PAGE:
I’ve heard many people assume that diving in New Zealand would be freezing and not very interesting, but this is a common misperception of those who haven’t visited these incredible islands.
This country really is a diver’s paradise. Accessible coastlines, marine reserves and hundreds of offshore islands make the underwater world surrounding this island nation vast and diverse.
Jacques Cousteau, a famous scuba diver and underwater photographer, once said that he thought that the Poor Knights Islands Marine Reserve, off New Zealand’s Tutukaka Coast, were one of the world’s top five diving locations in the entire world.
This is the scale you can use when diving in New Zealand!
The breathtaking landscapes of New Zealand have been showcased on many movie screens, from The Lord of The Rings to The Chronicles of Narnia.
The pristine rolling hills and topography have held viewers around the world captivated, but most people are still unaware of the wonderful diving this country has to offer.
New Zealand’s underwater world is vast and water temperatures are extremely varied throughout the country. Scuba diving in New Zealand is good year-round: in June-November water temperatures range from 59-70°F/15-21°C, while December-May sees the mercury rise to a comfortable 66-77°F/19-25°C.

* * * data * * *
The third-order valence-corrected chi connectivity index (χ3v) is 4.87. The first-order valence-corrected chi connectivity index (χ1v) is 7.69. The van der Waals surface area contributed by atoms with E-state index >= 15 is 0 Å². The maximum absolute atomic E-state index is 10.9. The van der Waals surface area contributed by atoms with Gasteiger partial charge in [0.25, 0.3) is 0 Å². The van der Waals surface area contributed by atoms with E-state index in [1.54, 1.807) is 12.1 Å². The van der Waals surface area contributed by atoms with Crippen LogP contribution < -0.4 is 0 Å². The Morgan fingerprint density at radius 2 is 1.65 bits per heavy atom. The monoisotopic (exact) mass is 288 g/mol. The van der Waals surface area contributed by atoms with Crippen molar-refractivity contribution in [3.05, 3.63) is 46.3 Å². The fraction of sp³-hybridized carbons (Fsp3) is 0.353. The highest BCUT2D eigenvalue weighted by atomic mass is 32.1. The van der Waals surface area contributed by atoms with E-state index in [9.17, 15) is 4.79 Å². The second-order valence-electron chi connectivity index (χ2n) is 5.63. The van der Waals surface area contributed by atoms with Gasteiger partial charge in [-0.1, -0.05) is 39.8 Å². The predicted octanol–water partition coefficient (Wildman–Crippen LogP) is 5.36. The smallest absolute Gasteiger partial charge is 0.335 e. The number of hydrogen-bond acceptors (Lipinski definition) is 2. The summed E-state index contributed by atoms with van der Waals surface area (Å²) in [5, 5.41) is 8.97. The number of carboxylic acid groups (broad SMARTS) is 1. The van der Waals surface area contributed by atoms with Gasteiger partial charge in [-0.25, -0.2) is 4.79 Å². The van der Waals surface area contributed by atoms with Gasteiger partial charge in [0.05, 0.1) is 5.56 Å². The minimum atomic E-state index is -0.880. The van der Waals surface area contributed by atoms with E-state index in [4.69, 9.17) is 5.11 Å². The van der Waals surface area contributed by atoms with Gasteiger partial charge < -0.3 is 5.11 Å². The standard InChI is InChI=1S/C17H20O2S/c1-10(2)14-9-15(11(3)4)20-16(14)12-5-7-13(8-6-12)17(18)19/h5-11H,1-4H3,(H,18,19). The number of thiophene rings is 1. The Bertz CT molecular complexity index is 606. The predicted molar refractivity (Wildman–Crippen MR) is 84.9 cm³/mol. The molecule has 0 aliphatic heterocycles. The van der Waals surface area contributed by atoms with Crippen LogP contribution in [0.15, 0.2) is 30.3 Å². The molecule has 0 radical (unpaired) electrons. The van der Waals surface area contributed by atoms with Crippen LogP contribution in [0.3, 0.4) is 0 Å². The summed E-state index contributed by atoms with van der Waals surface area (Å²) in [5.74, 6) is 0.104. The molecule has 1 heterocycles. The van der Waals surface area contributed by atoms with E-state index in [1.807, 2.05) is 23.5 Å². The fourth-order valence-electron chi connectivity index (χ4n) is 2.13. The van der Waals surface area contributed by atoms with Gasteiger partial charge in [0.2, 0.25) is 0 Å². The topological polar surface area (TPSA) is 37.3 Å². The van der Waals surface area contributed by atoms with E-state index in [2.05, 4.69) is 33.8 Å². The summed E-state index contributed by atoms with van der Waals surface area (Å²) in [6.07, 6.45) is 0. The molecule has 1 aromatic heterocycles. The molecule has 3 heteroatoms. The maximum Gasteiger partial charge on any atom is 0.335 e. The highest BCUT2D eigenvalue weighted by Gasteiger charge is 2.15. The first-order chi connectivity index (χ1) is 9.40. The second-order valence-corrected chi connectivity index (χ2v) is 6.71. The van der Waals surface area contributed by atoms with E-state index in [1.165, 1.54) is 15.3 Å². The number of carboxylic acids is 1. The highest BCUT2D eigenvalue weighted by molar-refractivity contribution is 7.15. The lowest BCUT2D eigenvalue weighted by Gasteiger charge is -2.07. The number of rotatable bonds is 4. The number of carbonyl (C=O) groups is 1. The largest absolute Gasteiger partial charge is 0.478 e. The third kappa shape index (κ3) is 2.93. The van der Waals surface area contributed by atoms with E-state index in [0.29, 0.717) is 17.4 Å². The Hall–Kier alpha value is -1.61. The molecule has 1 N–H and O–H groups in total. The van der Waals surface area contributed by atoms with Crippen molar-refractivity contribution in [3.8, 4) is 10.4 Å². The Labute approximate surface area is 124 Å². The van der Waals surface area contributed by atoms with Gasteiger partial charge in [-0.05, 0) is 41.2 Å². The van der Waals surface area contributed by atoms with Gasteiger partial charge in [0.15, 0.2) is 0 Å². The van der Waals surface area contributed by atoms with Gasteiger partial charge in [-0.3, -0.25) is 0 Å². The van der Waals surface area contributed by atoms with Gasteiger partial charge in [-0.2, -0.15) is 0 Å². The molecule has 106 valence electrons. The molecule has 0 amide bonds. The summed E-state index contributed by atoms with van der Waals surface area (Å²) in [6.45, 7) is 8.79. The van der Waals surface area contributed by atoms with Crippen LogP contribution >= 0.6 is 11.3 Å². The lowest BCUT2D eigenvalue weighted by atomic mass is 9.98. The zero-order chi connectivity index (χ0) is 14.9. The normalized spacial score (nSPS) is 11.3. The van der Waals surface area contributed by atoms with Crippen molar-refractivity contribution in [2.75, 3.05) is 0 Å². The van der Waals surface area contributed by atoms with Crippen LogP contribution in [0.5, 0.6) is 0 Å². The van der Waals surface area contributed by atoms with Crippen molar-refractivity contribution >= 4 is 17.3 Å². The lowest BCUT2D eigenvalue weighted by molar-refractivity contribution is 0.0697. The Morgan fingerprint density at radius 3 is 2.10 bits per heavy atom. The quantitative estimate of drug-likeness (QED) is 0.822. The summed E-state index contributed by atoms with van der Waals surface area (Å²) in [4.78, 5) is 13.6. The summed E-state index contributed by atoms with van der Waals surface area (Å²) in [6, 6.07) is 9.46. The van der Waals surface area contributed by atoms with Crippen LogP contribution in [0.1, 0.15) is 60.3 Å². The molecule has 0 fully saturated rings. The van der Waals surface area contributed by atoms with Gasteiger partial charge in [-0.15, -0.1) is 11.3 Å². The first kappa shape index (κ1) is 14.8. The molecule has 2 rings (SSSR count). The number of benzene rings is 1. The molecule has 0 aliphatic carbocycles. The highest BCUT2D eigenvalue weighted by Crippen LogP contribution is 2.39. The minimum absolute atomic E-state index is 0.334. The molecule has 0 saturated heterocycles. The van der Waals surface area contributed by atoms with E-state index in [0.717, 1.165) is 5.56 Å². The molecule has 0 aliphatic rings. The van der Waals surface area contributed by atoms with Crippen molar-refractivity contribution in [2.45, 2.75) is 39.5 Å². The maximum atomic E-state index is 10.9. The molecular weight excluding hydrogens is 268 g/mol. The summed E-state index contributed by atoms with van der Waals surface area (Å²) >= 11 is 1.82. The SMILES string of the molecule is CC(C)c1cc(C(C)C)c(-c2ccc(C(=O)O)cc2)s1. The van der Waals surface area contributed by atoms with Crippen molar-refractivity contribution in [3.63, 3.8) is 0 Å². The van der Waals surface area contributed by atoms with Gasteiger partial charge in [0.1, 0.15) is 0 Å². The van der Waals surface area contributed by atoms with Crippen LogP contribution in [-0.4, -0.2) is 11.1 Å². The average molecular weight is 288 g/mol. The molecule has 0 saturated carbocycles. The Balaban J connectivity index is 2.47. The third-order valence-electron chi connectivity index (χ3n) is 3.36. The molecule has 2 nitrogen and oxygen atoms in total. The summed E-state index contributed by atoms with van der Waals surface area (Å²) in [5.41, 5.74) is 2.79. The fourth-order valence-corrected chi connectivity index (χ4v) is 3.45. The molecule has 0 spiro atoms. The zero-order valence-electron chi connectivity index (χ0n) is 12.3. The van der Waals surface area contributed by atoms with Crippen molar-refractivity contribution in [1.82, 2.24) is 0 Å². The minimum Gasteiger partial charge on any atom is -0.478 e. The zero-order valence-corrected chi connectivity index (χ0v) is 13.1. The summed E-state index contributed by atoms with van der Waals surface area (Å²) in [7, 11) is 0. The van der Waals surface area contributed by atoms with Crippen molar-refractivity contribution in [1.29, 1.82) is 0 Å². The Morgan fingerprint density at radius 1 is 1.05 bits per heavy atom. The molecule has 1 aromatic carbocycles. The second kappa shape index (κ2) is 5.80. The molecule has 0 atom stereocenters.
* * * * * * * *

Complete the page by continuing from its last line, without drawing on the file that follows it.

It’s important to note that most divers wear a 7mm wetsuit in all seasons and dry suits are recommended for some of the southern fjords.
This may be a bit on the cold side if you’re used to strictly tropical diving, but you can be sure of one thing: donning that wetsuit will be worth it.
Though some of the best diving in New Zealand are wrecks, the marine life is incredible! From dusky dolphins, albatross, New Zealand fur seals, to sperm whales, which can be spotted all year round.
While known for a dramatic terrestrial landscape, you may not realize that New Zealand is also home to 36 marine reserves.
There are 26 ray species and 113 shark species that have been documented in New Zealand’s waters!
There is so much to see, in fact, that we had to divide the best dive sites in New Zealand into two distinct regions, the North and South Islands.
Each island offers sites to suit all dive preferences and abilities. Did you know that between the diving around the North Island and that offered around the South Island it would take a lifetime of dives to see it all?
You really can try all types of diving in New Zealand!
Having lived and worked in Auckland, New Zealand, the ‘big city’ of the Northern island, I had the distinct pleasure of exploring many of the sites on this list, and I can say with certainty that there is nothing quite like visiting and diving this country anywhere else in the world.